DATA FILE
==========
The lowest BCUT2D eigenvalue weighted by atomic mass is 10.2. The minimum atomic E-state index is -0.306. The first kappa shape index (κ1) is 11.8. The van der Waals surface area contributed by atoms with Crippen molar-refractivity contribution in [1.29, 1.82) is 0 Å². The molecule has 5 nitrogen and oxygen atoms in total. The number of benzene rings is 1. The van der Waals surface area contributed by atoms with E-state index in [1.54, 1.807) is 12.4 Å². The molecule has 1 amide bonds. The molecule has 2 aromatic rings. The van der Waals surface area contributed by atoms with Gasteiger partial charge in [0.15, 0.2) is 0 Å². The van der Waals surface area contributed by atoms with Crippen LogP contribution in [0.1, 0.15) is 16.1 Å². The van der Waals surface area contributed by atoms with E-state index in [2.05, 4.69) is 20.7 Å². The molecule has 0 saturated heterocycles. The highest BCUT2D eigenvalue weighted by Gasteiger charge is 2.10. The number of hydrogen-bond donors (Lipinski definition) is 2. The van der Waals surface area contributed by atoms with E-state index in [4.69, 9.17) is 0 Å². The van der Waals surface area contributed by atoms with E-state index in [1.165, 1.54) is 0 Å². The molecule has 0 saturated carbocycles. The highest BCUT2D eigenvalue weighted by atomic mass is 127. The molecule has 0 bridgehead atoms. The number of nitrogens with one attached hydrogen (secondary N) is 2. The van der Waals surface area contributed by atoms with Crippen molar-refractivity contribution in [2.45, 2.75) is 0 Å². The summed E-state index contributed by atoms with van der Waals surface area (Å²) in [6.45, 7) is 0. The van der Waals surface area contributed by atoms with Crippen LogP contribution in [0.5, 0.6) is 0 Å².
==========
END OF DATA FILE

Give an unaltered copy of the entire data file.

The lowest BCUT2D eigenvalue weighted by atomic mass is 10.2. The minimum atomic E-state index is -0.306. The first kappa shape index (κ1) is 11.8. The van der Waals surface area contributed by atoms with Crippen molar-refractivity contribution in [1.29, 1.82) is 0 Å². The molecule has 5 nitrogen and oxygen atoms in total. The number of benzene rings is 1. The van der Waals surface area contributed by atoms with E-state index in [1.54, 1.807) is 12.4 Å². The molecule has 1 amide bonds. The molecule has 2 aromatic rings. The van der Waals surface area contributed by atoms with Gasteiger partial charge in [0.15, 0.2) is 0 Å². The van der Waals surface area contributed by atoms with Crippen LogP contribution in [0.1, 0.15) is 16.1 Å². The van der Waals surface area contributed by atoms with E-state index in [2.05, 4.69) is 20.7 Å². The molecule has 0 saturated heterocycles. The highest BCUT2D eigenvalue weighted by Gasteiger charge is 2.10. The number of hydrogen-bond donors (Lipinski definition) is 2. The van der Waals surface area contributed by atoms with E-state index in [4.69, 9.17) is 0 Å². The van der Waals surface area contributed by atoms with E-state index in [1.165, 1.54) is 0 Å². The molecule has 0 saturated carbocycles. The highest BCUT2D eigenvalue weighted by atomic mass is 127. The molecule has 0 bridgehead atoms. The number of nitrogens with one attached hydrogen (secondary N) is 2. The van der Waals surface area contributed by atoms with Crippen molar-refractivity contribution in [2.45, 2.75) is 0 Å². The summed E-state index contributed by atoms with van der Waals surface area (Å²) in [6.45, 7) is 0. The van der Waals surface area contributed by atoms with Crippen LogP contribution in [0.5, 0.6) is 0 Å².